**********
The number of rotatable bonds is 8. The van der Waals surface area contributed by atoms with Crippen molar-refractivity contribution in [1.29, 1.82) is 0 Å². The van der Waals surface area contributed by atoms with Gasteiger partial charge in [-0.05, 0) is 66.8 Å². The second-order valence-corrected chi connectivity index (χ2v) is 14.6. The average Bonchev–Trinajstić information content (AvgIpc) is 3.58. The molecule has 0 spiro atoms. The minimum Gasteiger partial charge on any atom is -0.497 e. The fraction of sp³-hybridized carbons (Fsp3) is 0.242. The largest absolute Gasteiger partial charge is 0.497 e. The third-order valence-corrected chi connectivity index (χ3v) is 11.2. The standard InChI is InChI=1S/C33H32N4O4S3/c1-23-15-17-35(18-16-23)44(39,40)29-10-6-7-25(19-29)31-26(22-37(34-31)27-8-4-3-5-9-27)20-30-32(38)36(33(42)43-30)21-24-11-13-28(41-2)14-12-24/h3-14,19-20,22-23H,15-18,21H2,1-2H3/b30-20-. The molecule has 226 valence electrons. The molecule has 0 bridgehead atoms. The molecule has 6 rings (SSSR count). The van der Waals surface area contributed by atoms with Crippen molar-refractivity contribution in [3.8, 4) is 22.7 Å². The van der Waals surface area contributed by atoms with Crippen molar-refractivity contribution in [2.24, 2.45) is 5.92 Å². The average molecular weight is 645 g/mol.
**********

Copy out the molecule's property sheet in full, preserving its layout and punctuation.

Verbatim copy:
The number of rotatable bonds is 8. The van der Waals surface area contributed by atoms with Crippen molar-refractivity contribution in [1.29, 1.82) is 0 Å². The van der Waals surface area contributed by atoms with Gasteiger partial charge in [-0.05, 0) is 66.8 Å². The second-order valence-corrected chi connectivity index (χ2v) is 14.6. The average Bonchev–Trinajstić information content (AvgIpc) is 3.58. The molecule has 0 spiro atoms. The minimum Gasteiger partial charge on any atom is -0.497 e. The fraction of sp³-hybridized carbons (Fsp3) is 0.242. The largest absolute Gasteiger partial charge is 0.497 e. The third-order valence-corrected chi connectivity index (χ3v) is 11.2. The standard InChI is InChI=1S/C33H32N4O4S3/c1-23-15-17-35(18-16-23)44(39,40)29-10-6-7-25(19-29)31-26(22-37(34-31)27-8-4-3-5-9-27)20-30-32(38)36(33(42)43-30)21-24-11-13-28(41-2)14-12-24/h3-14,19-20,22-23H,15-18,21H2,1-2H3/b30-20-. The molecule has 226 valence electrons. The molecule has 0 bridgehead atoms. The molecule has 6 rings (SSSR count). The van der Waals surface area contributed by atoms with Crippen molar-refractivity contribution in [3.8, 4) is 22.7 Å². The van der Waals surface area contributed by atoms with Crippen molar-refractivity contribution in [2.24, 2.45) is 5.92 Å². The average molecular weight is 645 g/mol.